The Gettysburg Times from Gettysburg, Pennsylvania on October 20, 1913 · Page 1
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The Gettysburg Times from Gettysburg, Pennsylvania · Page 1

Gettysburg, Pennsylvania
Issue Date:
Monday, October 20, 1913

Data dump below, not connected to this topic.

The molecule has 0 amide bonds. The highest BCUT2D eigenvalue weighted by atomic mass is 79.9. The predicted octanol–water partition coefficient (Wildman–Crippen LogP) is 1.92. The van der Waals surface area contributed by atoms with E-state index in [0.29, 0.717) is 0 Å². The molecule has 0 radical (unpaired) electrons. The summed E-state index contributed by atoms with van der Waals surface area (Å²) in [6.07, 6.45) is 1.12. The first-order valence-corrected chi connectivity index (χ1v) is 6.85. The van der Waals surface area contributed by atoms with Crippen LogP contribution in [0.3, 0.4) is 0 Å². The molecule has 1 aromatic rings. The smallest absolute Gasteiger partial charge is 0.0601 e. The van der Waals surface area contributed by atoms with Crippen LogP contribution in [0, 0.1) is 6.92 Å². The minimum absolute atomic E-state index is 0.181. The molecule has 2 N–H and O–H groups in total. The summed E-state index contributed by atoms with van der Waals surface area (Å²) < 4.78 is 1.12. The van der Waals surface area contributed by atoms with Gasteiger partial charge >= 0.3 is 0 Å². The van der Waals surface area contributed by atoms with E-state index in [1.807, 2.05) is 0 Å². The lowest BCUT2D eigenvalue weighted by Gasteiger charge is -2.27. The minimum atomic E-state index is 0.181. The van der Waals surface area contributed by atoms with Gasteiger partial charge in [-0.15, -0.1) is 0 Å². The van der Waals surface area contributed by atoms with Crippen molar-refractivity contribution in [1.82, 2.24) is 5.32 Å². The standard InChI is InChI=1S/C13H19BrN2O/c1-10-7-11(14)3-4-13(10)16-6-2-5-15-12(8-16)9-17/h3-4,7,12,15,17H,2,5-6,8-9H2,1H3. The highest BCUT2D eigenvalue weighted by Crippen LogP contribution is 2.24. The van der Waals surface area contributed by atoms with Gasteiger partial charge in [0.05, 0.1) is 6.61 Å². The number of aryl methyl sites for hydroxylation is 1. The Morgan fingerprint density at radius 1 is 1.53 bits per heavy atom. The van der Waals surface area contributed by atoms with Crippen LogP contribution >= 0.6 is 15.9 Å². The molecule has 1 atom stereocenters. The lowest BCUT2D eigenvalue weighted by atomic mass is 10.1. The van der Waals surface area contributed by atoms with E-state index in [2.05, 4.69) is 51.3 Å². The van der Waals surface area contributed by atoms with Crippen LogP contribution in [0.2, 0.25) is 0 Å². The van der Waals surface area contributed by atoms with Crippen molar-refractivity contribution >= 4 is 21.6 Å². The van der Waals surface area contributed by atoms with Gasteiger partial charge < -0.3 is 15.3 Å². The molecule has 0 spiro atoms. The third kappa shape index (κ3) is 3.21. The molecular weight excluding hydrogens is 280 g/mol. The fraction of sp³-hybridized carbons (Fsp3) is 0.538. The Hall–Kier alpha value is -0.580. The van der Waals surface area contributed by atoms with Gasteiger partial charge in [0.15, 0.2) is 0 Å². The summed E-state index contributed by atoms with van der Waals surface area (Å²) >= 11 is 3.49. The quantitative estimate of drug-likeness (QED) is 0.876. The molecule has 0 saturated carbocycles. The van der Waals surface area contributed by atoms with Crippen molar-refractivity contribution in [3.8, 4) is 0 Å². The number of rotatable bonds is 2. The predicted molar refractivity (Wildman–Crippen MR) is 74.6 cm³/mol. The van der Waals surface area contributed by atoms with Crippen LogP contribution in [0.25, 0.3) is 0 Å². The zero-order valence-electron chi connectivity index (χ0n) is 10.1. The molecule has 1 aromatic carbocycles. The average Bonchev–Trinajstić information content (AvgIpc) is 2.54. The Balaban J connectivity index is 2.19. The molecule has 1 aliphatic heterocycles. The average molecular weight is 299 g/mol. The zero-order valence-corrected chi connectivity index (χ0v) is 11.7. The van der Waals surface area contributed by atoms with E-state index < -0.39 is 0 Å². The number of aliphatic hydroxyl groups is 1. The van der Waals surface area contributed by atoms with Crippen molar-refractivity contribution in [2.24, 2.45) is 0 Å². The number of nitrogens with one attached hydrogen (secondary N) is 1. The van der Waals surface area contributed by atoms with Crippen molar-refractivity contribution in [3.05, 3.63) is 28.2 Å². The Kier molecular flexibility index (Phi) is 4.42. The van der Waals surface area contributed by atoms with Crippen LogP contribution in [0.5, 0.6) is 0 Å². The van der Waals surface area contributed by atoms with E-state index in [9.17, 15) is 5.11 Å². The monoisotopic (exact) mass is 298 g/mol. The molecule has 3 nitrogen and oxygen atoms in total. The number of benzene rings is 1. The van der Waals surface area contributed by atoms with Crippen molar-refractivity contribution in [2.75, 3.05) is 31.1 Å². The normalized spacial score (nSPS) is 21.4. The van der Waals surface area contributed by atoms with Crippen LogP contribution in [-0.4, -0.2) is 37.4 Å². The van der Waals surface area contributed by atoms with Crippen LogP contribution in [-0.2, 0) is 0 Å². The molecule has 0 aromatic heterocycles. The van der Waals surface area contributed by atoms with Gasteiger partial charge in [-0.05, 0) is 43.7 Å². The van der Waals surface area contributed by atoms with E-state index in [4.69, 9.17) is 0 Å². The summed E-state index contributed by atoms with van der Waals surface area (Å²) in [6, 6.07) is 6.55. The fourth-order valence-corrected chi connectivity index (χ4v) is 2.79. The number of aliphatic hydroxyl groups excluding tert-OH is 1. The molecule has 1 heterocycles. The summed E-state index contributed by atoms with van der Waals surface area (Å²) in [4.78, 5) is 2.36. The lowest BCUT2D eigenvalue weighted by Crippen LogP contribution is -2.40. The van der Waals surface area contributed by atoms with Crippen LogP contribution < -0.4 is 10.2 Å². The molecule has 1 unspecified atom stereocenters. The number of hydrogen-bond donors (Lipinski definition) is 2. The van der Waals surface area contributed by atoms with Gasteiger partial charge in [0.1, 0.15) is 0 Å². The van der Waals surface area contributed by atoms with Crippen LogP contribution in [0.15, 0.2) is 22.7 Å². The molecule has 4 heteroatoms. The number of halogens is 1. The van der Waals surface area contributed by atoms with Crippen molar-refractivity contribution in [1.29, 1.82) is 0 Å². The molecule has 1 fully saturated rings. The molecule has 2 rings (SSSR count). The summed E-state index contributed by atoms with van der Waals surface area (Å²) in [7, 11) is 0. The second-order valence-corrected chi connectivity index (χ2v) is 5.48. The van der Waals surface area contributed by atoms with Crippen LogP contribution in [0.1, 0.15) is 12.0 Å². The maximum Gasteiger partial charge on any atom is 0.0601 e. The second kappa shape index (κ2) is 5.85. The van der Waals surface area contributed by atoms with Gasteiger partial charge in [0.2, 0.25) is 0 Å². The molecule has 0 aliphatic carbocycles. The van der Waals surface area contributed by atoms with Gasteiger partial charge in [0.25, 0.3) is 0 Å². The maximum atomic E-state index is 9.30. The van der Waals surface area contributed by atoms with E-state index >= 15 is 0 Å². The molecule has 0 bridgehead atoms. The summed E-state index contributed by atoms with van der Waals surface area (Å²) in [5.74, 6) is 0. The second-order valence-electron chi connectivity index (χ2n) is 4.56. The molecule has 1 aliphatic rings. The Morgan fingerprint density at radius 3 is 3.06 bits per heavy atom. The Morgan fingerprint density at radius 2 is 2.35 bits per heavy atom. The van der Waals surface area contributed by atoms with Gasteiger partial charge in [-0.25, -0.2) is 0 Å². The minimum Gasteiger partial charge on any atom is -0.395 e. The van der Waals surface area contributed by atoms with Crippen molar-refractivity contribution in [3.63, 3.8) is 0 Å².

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THE GETTYSBURG TIMES. VoL XL No. 302. Gettysburg, Pa4 Monday, October 20th, 1913. Price Two Ceala. luaillillUNjnilllUIUIIIUUIIUllrnnmitrfUifnnUlUUUllUiHIIIIllHIIUtlltUinilg fit f arien flaj Iwariis { Wjbxe As Follows | Mr*; P. A. Mffler, Gettysburg, WON THE J Queen Quality" Shoes for finest display of flowers. | | 1 Clarence Bream, Cashtown, WON THE j I "Walk Over" Shoes f or finest£ peck display apples. | I Isaiah Rice, Arendtsville, WON THE | J "Lamson and Hubbard" Hat as the father whose | E sons combined weight was the most. f= I ECKEHTS STORE | 5 ON THE SQUARE = SlIlimiirUHIHIIIIIIIIIIIUIIllIilHlIIIHlllllIimillHlllllIllllllllHIIUWSMIIlIIIIIIIllI'IIIHIlIIHllHUIlfMllij " FARMERS' DAY BIG SUCCESS Crowds Much Larger than Last Year and Exhibits were More Numerous- Two Things Accomplished. Fair Talk is Renewed. WALTER'S THEATRE Special 4 Reels Tonight. The most remarKal-le feat of character acting ever attempted in the hibtory of the sta^-e. Irving Cummins aud Rosernarv Thebv in "ASHES" An unusual drama of romance-, infatuation, jealousy, intrigue and sacrifice by Mari in Brooks, A Reliance in two reels. A CREPE BOXXET Thanhouser A wonderful picture for the kids and containing hundreds of "em". THE ORGAN GRIS DEBS' WARD A beautiful story well told. A Reliance draina. Show Starts 6.45 Admission -5 cents P H O T O P L A Y VITAGRAPH rob E3SAXAY Bioeraph the o.vner, BIOGRAPFI DOJLSG TflfE ROUND-CP The foreman was left in charge of the ronad-up. He tried to nut hfe danehrer secured the money at an awful risk. THE PICKPOCKET " Yitagraph Comedy It is no crime for a woman to rob her husband, but, it is decidedly embarrassing to ht.bbv- He abides his time and caojES her to repent her act. With John Bunny and J-31ora Finch. THF ROSE OF SHARROX He writes a note to her teilinsr her tliat if she loves him to wear a rose. She do 38-not get die note. Twenty years later thev si*eet at a reunion and. all ends the best. Special tomorrow night, Tuesday, " A CHANGE IX ADMINISTRATION'', Selig in two reels. jAn absorbing depicting in a daring maun present bysteu of "Political Patronage" ; drama of the War Department and Government Service n»r, one of the potential dangers connected with our AUTUMN HUNTING For new styles in suits and over-coats has begun "now, but the man w_ho__is fortunate euonsli to be a patron of The Quality Shop knows tiiat he need not seek any further. Onr handsome and elegant fabrics are awaiting- your choice and our Ftylegare up-to-the-mmate_and we will fis and finish TOUT outfit in a manner at can oniv bu done when you have it made by Will M. Selligman, Cash Tailor. "Well, how d'ye do? It's been near onto five years since I saw you last". This from one farmer to another. "I'll just bet she won't beat me oat on jarred cherries next year, so she won't." This from a Gettysburg woman when she discovered her failure to win one of the awards. Two things were accomplished by Gettysburg's second annual Farmers" Day, the one the renewing of acquaintances among the people of the county; the other the arousing of a healthy rivalry among farmers and housewives, stimulating them to extra endeavor. The two overheard remarks were only indications of these pleasant features of Saturday's fair and all about town an observant on-look- I er could see many little informal re[ unions and just as many competitors who were looking with critical eye upon their own exhibits and those of their neighbors. Merchants and others say that, in spite of the gloomy weather conditions, this year's Farmers' Day brought hundreds more people to town than the original event of 1912. Trains brought many to town in the morning bat the real crowd did not arrive until about one o'clock in the afternoon and from that on until four or ave o'clock the streets were crowded, while some of the stores had so many visitors that moving about was almost an impossibility. And it was a happy crowd throughout- If it started to rain, up went the umbrellas, that was all. and the spirits of the farmers were jast as good as though the sun had been shining brigh'cly all day long. The exhibits were more numerous and fully as good as last year. Apples MUHLENBERG 20 GETTYSBURG 6 Allentowo College Team too Big and too Strong for Gettysburg Boys Mehaffie Makes Spectacular Run for Oghty Five Yards. FARMERS' DAY AWARDS FRUITS For best display three barrels of apples: first prize, $15.00; second prize, ?1Q.OO. Gettysburg Board^of Trade- First prize awarded to Sheely Brothers, second prize to Boyer Brothers. For the best and largest variety of apples, one_ plate of each variety ex- I There Are many convincing arguments that might be presented as to the superiority Of Lippy Made Clothes but we know of none so conclusive as the refined appearance of the clones themselves. There is beauty in every line and quality m every stitcn and fibre. J. D. Lippy- Tailor -i » We have a special fine line of the Anderson rain coats OIIII1 UHIKinmiHIIIHIIHIIHIIIHllHI HIUIHHII1HIHHIHHIIIIIIIIHIIHI l 1 All the new designs in Congress Cards ^. With big stoek of 11 I Bicycle and Steamboat Cards, Tally and Score | Z J El | Pads, cards, counters etc. I 1 Everything you need in the games at our store. | i Phone or Write. No delivery charges. | s£ sy | People's Drug Store LARGEST PRACTICE IN ADAMS COUNTY. THE UP-TO-DATE VETERINARIAN, QUICK SERVICE. BELL AND LOCAL TELEPHONES. DAY AND NIGHT CALLS DR-E- D. HUDSON, CORNER THIRD AND HANOVER STREETS, GETTYSBURG, PA. OLD FASHIOND MOLASSES TAFFY Almond Taffy, 40 cents lb., B ctternut Taffy, 50 cents lb., Peanut Taffy.£0 zents lb., "Peanut" Brittle, lO'cenfs lb.. Ice Cream Taffies, 10 cents lb.--Fresh Daily at GETTYS B15RG CANDY KITCHEN RUNIC PECKMAN'S REALTY REPORT FOP SALE--92 acre farm. 3 miles from Emmitsburg, 4 acres good timber, oak and hickory, 15 acres of pasture, rolling land, good bank barn 2 corn cribs wagon shed carriage house, hog pen with cement floors, well in feed- in"- entry of barn, 7 room brick hous e, summer house, wei. at house, build- in|s alHn good condition, front yard with maple trees, some fruit. The price is ?3 S°^- 4CRES 4V ; mi i es f rom Fairfield, level land well watered, near echool and mill, red" soil, 7 room fram e house, summer house, bank barn, wagon shed, hog pen and other necessary buildings. This farm produces excellent crops and we can sell it for $.iOOO. f UNK PECKMAN, Real Estate, Masonic Building, Gettysburg, Pcnna. were especially fine, as was to be expected; vegetables of all sorts were of the best: while cakes, pies and jellies could scarcely have been better. The displays of preserves and canned goods and of butter -were all most excellent and the exhibits of fancy work, quilts, quaint dresses and hats were fully as interesting as ever. There was keen rivalry among all the exhibitors and the judges had a big task on their hands to pick out the best from assortments containing so many almost perfect products. The entertainment features of the day alone were marred by the rain- There were several band concerts in the afternoon by the Gettysburg and College bands but both had to be curtailed on account of the rain. The students" parade was not so gay as i would have been had smiling skies allowed them to bring out their banners and pennants, and the weather kept down the automobile parade TO a mere handful. The large six cylinder Pullman of C. Wm. Beales, decorated appropriately -with corn fodder, captured the S10 prize for the best decorated ear and the little bicycle wheeled road- j ster "from coast to coast'", entered by the National Garage won the S5 prize for the most comical car. Prof. Bristol's horse and pony show jgave two exhibitions on the Square that delighted all who were able to see them. Failure to handle the crowd kept hundreds from getting a glimpse of the performance, the more fortunate crowding close to the enclosure and shutting out all view from women and children on the sidewalks. O. I. M. Stine brought down his big load of people from Fairneld and vicinity, bringing in sixty one on the one wagon. He received the $8 prize offered by A. H. Butt for the man who would bring in the largest number of persons- Emarruel Smith, of town, had his own individual Farmers' Day exhibit on the Square and showed a prettily arranged lot of fruits, vegetables and flowers that won him much praise from the hundreds who saw it. Mr. Smith takes great pride in his garden and both last year and this was able to present a very creditable exhibit. , The races in the Square provoked the usual amount of merriment and the youngsters -went after the prizes with vigor. The freak premium offers aroused much interest and the babies were entered in large numbers for the various rewards that were given to the more fortunate ones. In every way the day was a thorough success and renewed the suggestion made last year that the town should have more than s one- day event out of Farmers" Day and that, with races and other attractions, a small fair -would be a paying proposition. Battling with a fast eleven that weighed fifteen pounds to the man heavier than the boys from the local college, Gettysburg's foot ball team went down to defeat to Munlenberg on Xixon Field Saturday afternoon by the score of 20 to 6. Muhlenberg came here with the reputation of having one of She strongest teams in the history of that institution and they fully lived up to their reputation. The eleven is composed of seasoned players, heavy and fast, and those who witnessed the contest were fully aware of the great odds against which Gettysburg .was fighting. That the score was not larger was due entirely to the plucky fight that Gettysburg made and the stubborn defense aut at) by the wearers of the orange and blue. Muhlenberg kicked of? but soon recovered the ball. Several fumbles which Gettysburg recovered and a Song run by Hoar took the ball to Muhlen.berg's thirty yard line from where a placement kick was attempted but failed by a few inches. The AHentown '"boys" then started down the field and by short line gains d several end runs carried it over Tor the first touchdown- The goal was missed. In the second period Muhlen- " erg again worked the ball to the fifteen yard line where Mehafne intercepted a forward pass and dashed away from the entire Muhlenberg team for an eighty five yard run which ve Gettysburg their only score. Scheffer clipped off thirty yards more a moment after the next kick-off but the half was over as he fell. Muhlenfaerg scored a touchdown in each of the last two periods, resorting co double passes and several finely executed forward passe^ Good end runs were responsible for long-, gains and their machine was too powerful for che local beys who put up a fine, though losing, fight. ME. St. Mary's plays here next Sat- urdav. per cent off on any 9 x 12 rig. G. W. Weaver and Son. First prize awarded to W. B. Fidler, second prize to A. O. Weidner. For best plate Grimes Golden apples: first prize, men's or ladies' wool sweatei ; second prize, men's 01 ladies' silk umbrella, G. W. Weaver and Son- First prize awarded to Mrs. J. B. Bushey, second prize to John Peters. For best peck Grimes Golden apples: 50 gallons Sherwin Williams' lime sulphur. Gettysburg Department Store. A'.varded to William Riggeal. For best plate of Pound apples: white spread. G. W. Spangler. Awarded to Mrs. W. H. Reggeal. For best display, largest variety of apples one of each variety. §5.00 muff. Dougherty and Hartley. Awarded to E. S. Strausbaugh. For finest half neck displav of apples pair of Walk Over shoes. M. £. Eckert. Awarded to Clarence Bream, Cashtown. For the best half dozen Scaymen Winesap apples: pair of $8.00 trousers. J. D. Lippy- Awarded to C. A. Greist, Guernsey. For best basket of aop-es, any variety: one dozen ?5.00 photographs- W. H. Tipton. Awarded to M. F. Stoner. For finest display of Smoke House apples: $5.00 gold piece. Miss Emma Kuhn. Awarded to Mrs. E- V. Hoffman. For plate of the finest peaches: five pound box of candy. John Strat. Awarded to Clement A. Ha^man. For finest olate of pears: any pair of M. lien's shoes in the store. Haines' Shoe Store. Awarded to Mrs. Helena Erlter. For best disolav of grapes: $10 suit pattern, lady's or gentleman's. John W. Brehm. · Awarded to H. A. Bucher. For plate of the best York Imperial apples, not less than six, pair of shoes. C/B. Kitzmiller. Awarded to C. S. Rice. For best plate of York Imperial apples: 16 size Elgin watch. C. A. Blocher. Awarded to Ernest Miller. For best plate of York Stripe apples: solid gold ring. C. A. Blocher. Awarded ^to Daniel Sheely. For best plate of Rome Beauty apples: pipe, box of tobacco and bunch of pipe cleaners, E. S. Faber. Awarded to Mrs. W. H. Riggeal. For plate of two largest Grimes Golden apples: $1.00. Ambrogi Fruit Co. Awarded to M. Bennett, Cashtown. For plate of four best Jonathan apples: $1.00. Ambrogi Fruit Co. Awarded to C. E. Slonaker. For best plate of York Imperial apples: year's subscription to "The Fruit Irower and Farm Magazine''. The Book Store. Av.-arded to A. I. Weidner. For finest oate of pears: selection of any Bible in the Store. Tbs Book 5tore. ~ A~wafSec. to C. S. Greist- For best plate of Baldwin apples: dash lantern. Gettysburg Supply House. Awarded~to C. S. Rice, Arendtsville. For best plate of Kieffer pears exhibited at Landau's drug store: $2:50. "Gettysburg Light Co. _ Awarded to Miss Run. VEGETABLES For the peck of the best turnips: first prize, $3.00: second prize, one year's -ubscriotion. Star and Sentinel- WEDDINGS IN ADAMS COUNTY Pretty Home Wedding in the Western End. Farmers' Day Wedding by Cierk of the Courts. Other County Marriages. First prize awarded to Winifred Homer, second prize to Ralph iu.c.uui2::csi Qtj aTTP i an For the half peck of the nicest country onions: dozen half gallon Economy sweater. Funkhouser and UNCLAIMED LETTERS L nclaiined Mail Awaiting Call at Gettysburg Post Office. the The following unclaimed letters remain in the Gettysburg post office. Mr. John Anderson. George Atkinson. Oscar M. Baker. Mr. R. W. Bower. Miss Anna M. Charuon, Mr. S. W. Cunningham. Mrs. J. C. Lawrence, Mr. Harry M- McCrery. H. L. Perry, W. H. Phillips. A. J. Robinson, E. E. Sherman, Mr. Karl F. Stremmel. Wm. Taylor, Mr. Chas. Thompson, F- E. Tepper. Persons calling for the above named letters should state that have been advertised. STUDY TREES Instructors and Students Study estry as They Hike. For- HAGER--PLANK The wedding of Miss Pearl Quindora Plank of Orrtanna and D. Ralph Hager, of York, took place at noon Wednesday at the home of Mr. and Mrs. M. P. Stoner, of Orrtanna. The ring ceremony was performed by Rev. D. T. Koser. The bridal party entered the parlor to the Mendelsshon wedding march, played by Miss Alma Lower, of McKnightstown, and took their places beneath a white canopy covered with Autumn leaves from which was suspended a large wedding bell of white crushed roses. The bridal couple were attended by Miss Pauline Forry. of Windsor and G. D. Williams, of Hanover- Miss Anna Hainiy. of Philadelphia, a niece of the bridegroom, acted as flower girl. The bride wore a beautiful gown of white messaline with embroidered silk chiffon and she carried a bouquet of bride's roses. The wedding veil was surmounted with lilies of the valley and maiden hair ferns. The bridesmaid wore a gown of silk bobbinnet lace over lavender crepe meteor and carried lavender chrysanthemums. The flower girl wore white and lavender and carried a basket filled with lavender and white chrysanthemums. The house decorations were palms, ferns and cut flowers. Those present from a distance were, Mrs. Harry Keiper, of Lancaster; Misses Beulah Painter, Marie Geiger. of Reading; Dr. and Mrs. Fritz, Quincy: Mrs. E. B. Merrill, Denver. Colorado; Mrs- Hainiy and daughter, Philadelphia. A large number of friends and relatives were present from Emmitsburg. Thurmont, Gettysburg, York, Fairfield, Arendtsville, Hanover, Hellam, Freedom, Zora, McKnightstown and Orrtanna. Mr. and Mrs. Hager left the same evening for an extended trip through- Ohio and Michigan. A party of students and instructors, nineteen in number, from the State Forestry Academy at Mont Alto hiked on Friday to Gettysburg and the battlefield. They examined the forest and other trees along the route, their trip combining both pleasure and study^ The party included the first and second year classes and Professors Ziegler, Addams, Illick and Netoffsky. They returned Saturday. XATIONAL APPLE DAY uit jars. N. L. Minter. Awarded to Charles Slonaker. For three largest Irish potatoes: S5.00 coat Sachs. { Awarded to W. A. Blacfc For largest pumpkin, open only to boys: first prize, $1.00 Boy Scout ..-nile: second prize. 50 cent Boy Scout knife. Gettysburg Department Store. First prize awarded to Miles Klinefelter, second prize to Marks Gordon. For best half bushel of Irish potatoes: nrst 5 A horse blanket; second. _ool erinder. Getcvsburg Department Store. First prize awarded to J. H- Rex, second prize to H. C. Warren. For bfggest squash: S2.00 in cash. Gettysburg Compiler. Awarded to A. D. Sheely. For largest pumpkin: $-500 silk vest. J. D. Lippy. Awarded to Paul Spangler, For largest red beets: three year's subscription. Star and Sentinel- Awarded to Harry Benchoff- For largest turnip: S2.00 worth of groceries. M. S. Yohe. Awarded to Aaron Weaner. For peck of the largest onions: trimmed hat, Baer's Variety Store. Awarded to Mrs. Daniel Wible. For quart of the smallest lima beans: $5.00 brass jardiniere. People's Drug Store. ~ "Awarded to Charles McGnigan. For quart of the largest lima beans: $5.00 ladies' hand bag. Peoples Drus: Store. "Awarded to Mrs. Plank. For basket of the finest tomatoes: $o.OO Eastman kodak- Huber's Drug Store. Awarded to Bertha Tavlor. For largest pumpkin: box of fifty a cent Plantation cigars. George Faber. Awarded to "Ralph Orner. For finest bunch of celery: SS.OO pair of trousers. Will M. Sehgmar.. Awarded to J. S. Freed. For largest Irish potato: psid of $4.00 Ralston shoes. O. H. Lestz. Awarded to Mr. Carbaugh, For largest sweet potato: pair of $4.00 Selz Royal Blue shoes. Raymond and Mvers. Awarded to H. G. Oraer. For biggest head ot cabbage: single barrel shot gun. Adams County Hard- .vare Co. Awarded to Elmer Baumsrardner. Fairfield- , - . , _ For bov or girl bringing in the largest number of potatoes in a quart jar: and Miss Bemadette Rinenart, or L,it- Jl.OO cash. "Gettysburg Supply House. er - tv street, were married at Elkton. Awarded to U. W. Clapsaddle, 1963 potatoes^ f1 nn v Md. on October 11. The voung people For the nicest bushel of potatoes: first S1.2o; second pnze $1.00. Emory j^ " ^^en couples who took I out. marriage licenses at the same time and" who were married immediately Miller. . afterwards. Thev wilt reside at the Awarded to Cnarles Mclr.tire. For nicest bushel of potatoes: $3.00 in cash. Gettysburg Gas Co. A warded to Harrv- Warren. " CAKES, FIES. BREAD. ETC. BRENDEL--VON MENSKE Francis Leland Brendel, Superintendent of the Middle Division of the Western Maryland Railway Company, with offices in Hagerstown, and Miss Frances Marie Von Menske, were quietly married in Baltimore at 7 o'clock Friday night by the Rev. E. Felton. The couple will reside in Hagerstown. Mr. Brendel for a number of years served as Superintendent of the Western Maryland in Hagerstowa and was later transferred to-Baltimore. About- August 1. he -was again sent to Hagerstown, succeeding H. H. Berry, resigned. He is well known here. A divorce was granted Tuesday to Edna J. Brendel, from F. L- Brendel. by Judge M. L. Keedy. Mrs. Brendel was given the custody of the two children and awarded $125 per month alimony. The bride is a native of Poland but has resided in Baltimore for some time. SHERMAN--RINEHART Guy S. Sherman, of Two Taverns. ~F:rst prize awarded to George Boyer, second prize to J. B. Twining. For la'rgest head of cabbage: three pounds of Parke's 3-5 cent coffee. P. A. October 21 for This New Feature. Everybody Asked to Eat an Apple- bride's home this -winter. Mr. Sherman is engaged in teaching school and There is to be a new day to observe in the United States. It will be known as apple day and everybody is requested to eat or bake an apple on thai day or make some other use of it. The day James has been set for Tuesday, October 21, by the International -ipple Shippers Association and ail the apple growers associations of the United States. This year is the first introduction of the national apple day btit there seems to be no reason why it should not be adopted and become popular. DIVORCE GRANTED Mrs. Benton Gilbert Secures Divorce in Cairo, Illinois. A divorce was granted in Cairo, Illinois, on October 14. to Carrie B. Gilbert from Benton D. Gilbert of this place. For best plate of rolls: dozen cans of peas. N. L- Minter. Awarded to Henry Musselman. . For best cake baked in Gettysburg. $10 set of fars: for best cake baked outside of Gettvsbunr $10 set of furs. Funkhouser and Sachs- Towr, prize divided between Mrs. Ray Rupp and Miss Zsta Ramer. Couiitrv pnze not vet awarded---all country contestants are asked to send *h»i*- names and addresses at once to the Funkhouser and Sachs store. ~ For best loaf of bread: first prize, Universal bread maker: second prize, decorated salad bowl. Gettysburg 'Department Store, First prize awarded to Mrs. Samuel Overholtzer, second prize to Mrs. es Musselman- . For best sponsre cake: first pnze, mandolin; second pnze, music roll. Mrs. Sherman conducts a millinery es- 5 tabHshment on Baltimore street. Spansrler's Music House. . . First prize awarded "co Mrs. David Wiole, second pnze to Mrs. Stallsimtn. To the country girl or lady baking the largest pretzel: silver mesh bag. J. S. Ziegler. Awarded to Miss Mary Study. - . - , , . ^- ^ For best plate of home-made candy: So.OO buncn of aigrettes. 3nss Bernette Rhinehait. Awarded to Mary Sheads. For finest plate of fat cakes: S4.00 sweater, \\ill M. Seligman. Awarded to Mrs. Jacob Herbst, town. For bes'c pan of baked beans: carving set. Adams County Hard-ware Co. Awarded to Mrs. A. Danner Buehler. For best sponge cake: first prize, Rayo lamp; second prize, bed room iamp. Gettysburg Supply House. , ' mP T,t First prize awarded to Mrs. Peter Stock, second prize to Mrs. Frank ment For best chocolate cake: six pound can of Educator crackers. P. A. Miller. Awarded to Mrs. Robert Bell. For best plate of fudge: case of corn. Leo H. Miller. Awarded to Miss Marguerite Frommeyer. Continued on second page · McCAUSLIN--MYERS Robert A. McCauslin and Miss Estella Myers, both of Menallen township, were married at the office of Clerk of the Courts Olinger on Saturday by Mr. Olinger. It was tne first ceremony that the county official had ever performed. The bride is a daughter of Mr- and Mrs. Johr, L. Myers and the bridegroom i s. son of Mr. and Mrs. S. M. NOTICE: due to being overstocked with apples we will be unable to bay any more this week at either the Big- j lerville or Gardner's plants. Will start buying again Monday, October 27th. i Masselman Canning Co.--advertise- THE concert announced for October 21st, in the Presbyterian Church, has been postponed until October 28th.-- advertisement. 1EWSP4PERS NF'WSPAPFEJ